In this article, we’ll examine the nine steps needed to create your first business model using the Business Model Canvas. We’ll also look at the business models of Google, Uber, and Gillette to bring the theory to life and integrate all nine steps.
Before we jump in and look at the Business Model Canvas, let’s take a moment to define what we mean when we use the phrase “business model”.
A business model is defined as:
Essentially it tells us how the key drivers of a business fit together.
Now if you think about writing all this down in a document, then it’s obviously going to require multiple pages to capture all of that information. Now think about trying to get all of this information into your brain at the same time and its easy for business models to overwhelm us.
That’s where the Business Model Canvas comes in. It gives you a way to create a pretty clear business model using just a single sheet of paper. And what is great about it is it can be used to describe any company – from the largest company in the world to a startup with just one employee.
The reason why you might want to create a Business Model Canvas is that they have the following advantages:
The first thing to notice is that there are nine elements or building blocks which make up the canvas:
We’ll look at each building block of the canvas in more detail shortly, but briefly, each segment tries to answer the following questions:
Before we dig deeper into the detail of each of these elements, there’s just one thing to be aware of…
Broadly speaking we can say that those elements on the lefthand side of the canvas represent costs to the business, whereas elements on the righthand side generate revenue for the business.
With that, let’s dig into each of the nine building blocks in a little more detail.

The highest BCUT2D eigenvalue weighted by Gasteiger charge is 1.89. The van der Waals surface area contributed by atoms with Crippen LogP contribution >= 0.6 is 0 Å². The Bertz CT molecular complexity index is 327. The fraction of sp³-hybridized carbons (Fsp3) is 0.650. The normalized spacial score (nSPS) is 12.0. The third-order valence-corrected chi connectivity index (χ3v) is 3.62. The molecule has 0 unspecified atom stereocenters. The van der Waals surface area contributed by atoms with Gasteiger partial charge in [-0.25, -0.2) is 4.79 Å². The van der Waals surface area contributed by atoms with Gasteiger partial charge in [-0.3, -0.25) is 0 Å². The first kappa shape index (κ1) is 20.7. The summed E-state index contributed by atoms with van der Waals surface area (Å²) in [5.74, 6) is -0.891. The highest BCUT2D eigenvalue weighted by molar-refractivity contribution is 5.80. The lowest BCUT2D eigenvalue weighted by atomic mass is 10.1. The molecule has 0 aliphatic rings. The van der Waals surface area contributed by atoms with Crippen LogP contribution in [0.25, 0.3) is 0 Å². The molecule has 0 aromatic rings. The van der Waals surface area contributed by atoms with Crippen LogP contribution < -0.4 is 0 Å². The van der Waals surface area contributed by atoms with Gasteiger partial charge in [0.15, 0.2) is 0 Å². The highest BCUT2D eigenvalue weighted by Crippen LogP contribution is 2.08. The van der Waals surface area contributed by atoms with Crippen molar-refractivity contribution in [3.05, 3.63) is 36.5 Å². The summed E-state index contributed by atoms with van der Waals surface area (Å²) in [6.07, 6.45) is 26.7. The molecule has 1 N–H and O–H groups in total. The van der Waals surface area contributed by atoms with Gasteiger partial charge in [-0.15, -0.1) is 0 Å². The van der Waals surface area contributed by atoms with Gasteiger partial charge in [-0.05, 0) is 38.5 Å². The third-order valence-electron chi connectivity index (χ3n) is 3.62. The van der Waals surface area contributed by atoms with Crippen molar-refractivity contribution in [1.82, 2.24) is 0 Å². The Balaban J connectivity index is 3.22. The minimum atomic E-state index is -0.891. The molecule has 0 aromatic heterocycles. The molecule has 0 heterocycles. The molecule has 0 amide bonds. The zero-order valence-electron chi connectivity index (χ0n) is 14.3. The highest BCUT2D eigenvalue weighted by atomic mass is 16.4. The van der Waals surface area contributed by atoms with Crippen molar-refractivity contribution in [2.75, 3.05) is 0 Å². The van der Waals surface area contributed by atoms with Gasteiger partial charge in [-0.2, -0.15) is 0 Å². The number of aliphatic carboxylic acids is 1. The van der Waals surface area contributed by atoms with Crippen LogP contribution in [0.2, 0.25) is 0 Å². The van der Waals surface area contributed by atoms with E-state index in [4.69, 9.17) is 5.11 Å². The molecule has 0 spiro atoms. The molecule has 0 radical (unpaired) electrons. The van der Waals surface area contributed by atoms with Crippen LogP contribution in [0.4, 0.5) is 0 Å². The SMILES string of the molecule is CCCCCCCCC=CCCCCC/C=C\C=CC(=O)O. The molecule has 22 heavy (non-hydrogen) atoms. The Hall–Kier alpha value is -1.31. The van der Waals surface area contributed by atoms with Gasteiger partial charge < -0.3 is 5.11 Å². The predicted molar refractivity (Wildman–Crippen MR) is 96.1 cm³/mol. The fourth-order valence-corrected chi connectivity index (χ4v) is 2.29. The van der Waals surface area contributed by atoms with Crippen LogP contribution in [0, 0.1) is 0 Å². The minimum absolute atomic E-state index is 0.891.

In this building block, you enter the different customer segments or that you will serve. If you can, create one or more persona for each segment you serve. A persona is simply a relatable description of each customer type you serve. They try to highlight your customers’ motivations, their problems and capture the “essence” of who they are.
One really important point to get across here is that customers don’t exist for you, but rather you exist to serve your customers.
Many businesses will serve just one customer segment, but not all. For example, Google serves two customer segments, people performing searches as well as advertisers.
If you think about breaking down the advertiser customer segment into personas, then there are many different types of advertisers you might identify. For example, Fortune 500 companies such as Nike with massive advertising budgets might be one persona, whereas small one-man businesses might form another.
The value proposition describes the value that you deliver to each customer segment. What problems do you solve for each customer segment? What needs do you satisfy? The Value Proposition answers the question, “why will customers buy from us?”.
Some of the most common value propositions are:
Channels refer to how your products or services are sold to customers. To complete this section ask yourself how do your customers want to be reached? How are you reaching them now?
Broadly speaking you can either have your own channels or partner with someone else.
Your own channels might include any combination of stores you own, a sales force you employ, or your website.
Partner channels could include a multitude of options, from using a wholesaler to working with affiliates to sell your products or even using Google Adsense.
The Customer Relationships building block answers the question of how you get, keep, and grow customers.
The easiest way to define all of this is to walk through the entire customer journey in detail. That is how do customers find out about you, investigate whether to buy your product, purchase it and how are they managed after purchase.
Where does the money come from? In this building block, you state where your revenue is generated.